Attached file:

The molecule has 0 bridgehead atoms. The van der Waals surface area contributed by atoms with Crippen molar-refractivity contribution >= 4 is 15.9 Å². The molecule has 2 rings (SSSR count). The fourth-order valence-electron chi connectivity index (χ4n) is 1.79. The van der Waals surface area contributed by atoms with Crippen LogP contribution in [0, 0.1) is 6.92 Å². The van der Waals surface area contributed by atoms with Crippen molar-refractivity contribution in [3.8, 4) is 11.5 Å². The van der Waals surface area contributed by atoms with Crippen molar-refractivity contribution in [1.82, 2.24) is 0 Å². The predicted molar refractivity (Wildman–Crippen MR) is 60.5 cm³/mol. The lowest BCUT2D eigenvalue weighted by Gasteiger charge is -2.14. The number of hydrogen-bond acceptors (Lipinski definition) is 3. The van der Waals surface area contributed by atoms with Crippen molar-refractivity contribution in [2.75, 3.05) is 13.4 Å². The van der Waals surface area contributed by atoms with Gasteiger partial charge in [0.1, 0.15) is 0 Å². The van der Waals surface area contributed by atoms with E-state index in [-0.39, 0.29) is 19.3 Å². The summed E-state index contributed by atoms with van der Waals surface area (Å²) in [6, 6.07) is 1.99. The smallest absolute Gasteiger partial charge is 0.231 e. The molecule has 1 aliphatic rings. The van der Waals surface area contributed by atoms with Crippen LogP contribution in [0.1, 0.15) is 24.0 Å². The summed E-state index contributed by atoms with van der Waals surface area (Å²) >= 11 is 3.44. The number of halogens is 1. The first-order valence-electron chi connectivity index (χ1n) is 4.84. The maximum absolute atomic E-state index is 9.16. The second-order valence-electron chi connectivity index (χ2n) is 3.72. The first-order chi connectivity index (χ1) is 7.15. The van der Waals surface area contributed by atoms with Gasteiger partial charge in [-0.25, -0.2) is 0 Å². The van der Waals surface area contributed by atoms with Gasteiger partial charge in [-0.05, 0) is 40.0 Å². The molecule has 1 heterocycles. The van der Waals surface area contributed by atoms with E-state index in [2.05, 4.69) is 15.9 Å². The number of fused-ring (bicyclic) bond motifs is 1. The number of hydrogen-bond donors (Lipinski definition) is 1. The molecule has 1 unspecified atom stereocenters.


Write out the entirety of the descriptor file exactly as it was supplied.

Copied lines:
The molecule has 0 bridgehead atoms. The van der Waals surface area contributed by atoms with Crippen molar-refractivity contribution >= 4 is 15.9 Å². The molecule has 2 rings (SSSR count). The fourth-order valence-electron chi connectivity index (χ4n) is 1.79. The van der Waals surface area contributed by atoms with Crippen LogP contribution in [0, 0.1) is 6.92 Å². The van der Waals surface area contributed by atoms with Crippen molar-refractivity contribution in [3.8, 4) is 11.5 Å². The van der Waals surface area contributed by atoms with Crippen molar-refractivity contribution in [1.82, 2.24) is 0 Å². The predicted molar refractivity (Wildman–Crippen MR) is 60.5 cm³/mol. The lowest BCUT2D eigenvalue weighted by Gasteiger charge is -2.14. The number of hydrogen-bond acceptors (Lipinski definition) is 3. The van der Waals surface area contributed by atoms with Crippen molar-refractivity contribution in [2.75, 3.05) is 13.4 Å². The van der Waals surface area contributed by atoms with Gasteiger partial charge in [0.1, 0.15) is 0 Å². The van der Waals surface area contributed by atoms with E-state index in [-0.39, 0.29) is 19.3 Å². The summed E-state index contributed by atoms with van der Waals surface area (Å²) in [6, 6.07) is 1.99. The smallest absolute Gasteiger partial charge is 0.231 e. The molecule has 1 aliphatic rings. The van der Waals surface area contributed by atoms with Crippen LogP contribution in [0.1, 0.15) is 24.0 Å². The summed E-state index contributed by atoms with van der Waals surface area (Å²) >= 11 is 3.44. The number of halogens is 1. The first-order valence-electron chi connectivity index (χ1n) is 4.84. The maximum absolute atomic E-state index is 9.16. The second-order valence-electron chi connectivity index (χ2n) is 3.72. The first-order chi connectivity index (χ1) is 7.15. The van der Waals surface area contributed by atoms with Gasteiger partial charge in [-0.25, -0.2) is 0 Å². The van der Waals surface area contributed by atoms with Gasteiger partial charge in [-0.05, 0) is 40.0 Å². The molecule has 1 heterocycles. The van der Waals surface area contributed by atoms with E-state index in [2.05, 4.69) is 15.9 Å². The number of fused-ring (bicyclic) bond motifs is 1. The number of hydrogen-bond donors (Lipinski definition) is 1. The molecule has 1 unspecified atom stereocenters.